Achieving quick wins in digital transformation

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Wednesday, 12 August, 2020



Achieving quick wins in digital transformation

There’s no escaping the impact that the coronavirus pandemic has had on the manufacturing industry in Australia. Economic pressures on a scale unseen since wartime are forcing companies to adapt rapidly. Many are scrambling to cut costs, increase efficiency, and accelerate profitability, all while juggling the demands of remote working.

Management teams, who were already under pressure to improve performance, have been rightfully focusing their attention on digital transformation. But as companies now consider their pathway to the next normal, its urgency has become critical, and decisive action is necessary for organisations to position themselves to accelerate strongly out of the downturn.

Even before COVID-19 changed the world though, McKinsey reported that fewer than one-third of organisational transformations succeeded at improving a company’s performance. Lack of digitally savvy leadership, established ways of working, cost, and legacy systems have all added to the challenge of successfully achieving digital transformation.

While these issues can’t be resolved overnight, the good news is that there are still solid opportunities for leaders to realise rapid gains in performance: quick wins that can buy companies time and lay the foundations for progress against a longer-term strategy.

Take advantage of the cloud

The first area that ICT leaders should consider, and potentially where the fastest gains can be made, is optimising systems and processes by migrating to the cloud. Adopting cloud-based infrastructure allows organisations to effectively reduce the complexity of their technology portfolio, and the benefits are substantial: cost savings, greater flexibility, faster time to market, and enhanced performance, to name just a few.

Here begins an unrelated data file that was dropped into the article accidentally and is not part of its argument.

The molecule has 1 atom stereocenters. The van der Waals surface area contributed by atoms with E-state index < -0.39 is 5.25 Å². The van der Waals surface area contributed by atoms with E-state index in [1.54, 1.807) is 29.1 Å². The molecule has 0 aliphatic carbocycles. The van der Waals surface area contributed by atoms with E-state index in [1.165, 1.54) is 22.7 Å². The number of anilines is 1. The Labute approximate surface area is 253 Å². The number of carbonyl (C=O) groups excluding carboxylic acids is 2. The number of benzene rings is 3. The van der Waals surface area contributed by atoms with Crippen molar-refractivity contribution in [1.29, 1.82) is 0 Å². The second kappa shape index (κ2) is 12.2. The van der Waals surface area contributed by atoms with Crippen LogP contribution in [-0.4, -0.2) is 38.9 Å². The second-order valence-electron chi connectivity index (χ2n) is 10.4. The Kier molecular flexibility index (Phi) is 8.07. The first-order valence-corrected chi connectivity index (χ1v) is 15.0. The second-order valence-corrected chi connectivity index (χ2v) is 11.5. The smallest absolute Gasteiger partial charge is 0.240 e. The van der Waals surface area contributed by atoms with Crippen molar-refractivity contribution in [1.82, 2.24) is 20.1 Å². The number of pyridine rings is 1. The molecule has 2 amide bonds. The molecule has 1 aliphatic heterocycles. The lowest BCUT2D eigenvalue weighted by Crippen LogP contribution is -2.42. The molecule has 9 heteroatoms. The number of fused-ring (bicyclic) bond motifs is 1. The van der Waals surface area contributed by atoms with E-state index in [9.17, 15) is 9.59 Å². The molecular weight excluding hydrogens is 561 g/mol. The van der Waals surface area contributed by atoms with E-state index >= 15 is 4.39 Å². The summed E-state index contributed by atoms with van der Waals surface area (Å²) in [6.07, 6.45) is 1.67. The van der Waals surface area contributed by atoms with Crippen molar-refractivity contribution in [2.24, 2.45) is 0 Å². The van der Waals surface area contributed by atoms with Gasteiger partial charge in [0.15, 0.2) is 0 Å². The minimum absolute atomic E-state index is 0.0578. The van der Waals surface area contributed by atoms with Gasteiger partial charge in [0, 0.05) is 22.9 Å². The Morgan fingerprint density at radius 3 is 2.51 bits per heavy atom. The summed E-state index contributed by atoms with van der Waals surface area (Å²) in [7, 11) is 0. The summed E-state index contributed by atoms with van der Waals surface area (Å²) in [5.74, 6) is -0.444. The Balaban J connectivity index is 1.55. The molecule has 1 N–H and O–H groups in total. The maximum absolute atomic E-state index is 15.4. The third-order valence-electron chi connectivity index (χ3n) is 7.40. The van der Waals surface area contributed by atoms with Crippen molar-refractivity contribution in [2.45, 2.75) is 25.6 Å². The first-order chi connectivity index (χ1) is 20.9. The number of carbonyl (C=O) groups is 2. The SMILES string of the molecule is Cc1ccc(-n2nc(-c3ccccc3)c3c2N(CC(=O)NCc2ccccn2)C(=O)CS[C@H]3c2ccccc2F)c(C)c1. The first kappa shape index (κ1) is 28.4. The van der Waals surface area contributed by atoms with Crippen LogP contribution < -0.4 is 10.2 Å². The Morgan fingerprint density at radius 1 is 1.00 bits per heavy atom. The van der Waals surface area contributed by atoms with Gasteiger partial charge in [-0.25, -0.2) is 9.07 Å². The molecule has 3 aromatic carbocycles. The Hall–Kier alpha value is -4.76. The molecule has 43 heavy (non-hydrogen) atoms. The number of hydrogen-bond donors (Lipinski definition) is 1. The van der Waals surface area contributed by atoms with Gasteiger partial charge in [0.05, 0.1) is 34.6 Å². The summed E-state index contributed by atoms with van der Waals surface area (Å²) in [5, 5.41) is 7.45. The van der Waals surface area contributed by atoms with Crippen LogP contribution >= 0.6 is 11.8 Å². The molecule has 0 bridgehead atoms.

Many companies could make an immediate impact by examining their communications infrastructure. In particular, cloud faxing presents an often overlooked opportunity to make substantial cost savings, streamline workflows, improve efficiency, and tighten up security and compliance.

While faxes might seem like a relic from the past, for many organisations, the reliability, auditability, and security of faxing means that it remains a critical form of communication. Rather than dying out, research by Gartner shows that enterprise use of faxes for high-volume, production fax processes has remained constant and in some cases has even increased.

For companies that still rely on traditional fax servers, the advantages of migrating to the cloud are numerous and substantial.

A key benefit of digitising fax processes is that it enables remote working. Since all that’s needed to send and receive cloud-based faxes is an email address and internet connection, employees can work from anywhere, without the need for a physical fax machine.

Cost savings are immediate and can be significant. Licensing, maintenance, supplies, and other overhead costs associated with running an on-premises fax system are instantly eliminated. Similarly, fax hardware such as servers, fax machines, and fax boards can also be retired, reducing CapEx to zero and freeing up funds for investment into further digital transformation initiatives.

Security and compliance are also strengthened by migrating to a cloud fax provider. Leading providers are able to offer enterprise-grade protection using state-of-the-art technologies. ‘Heavy’ Tier III and IV secure data centres protect customer data round the clock, while TLS encryption secures faxes in transmission. Good providers also offer features that help organisations stay on the right side of regulatory mandates like HIPAA, GLBA, and SOX.

Though possibly one of the most significant long-term gains for manufacturers comes from the opportunity to reimagine processes using the cloud to create a step-change in efficiency and productivity.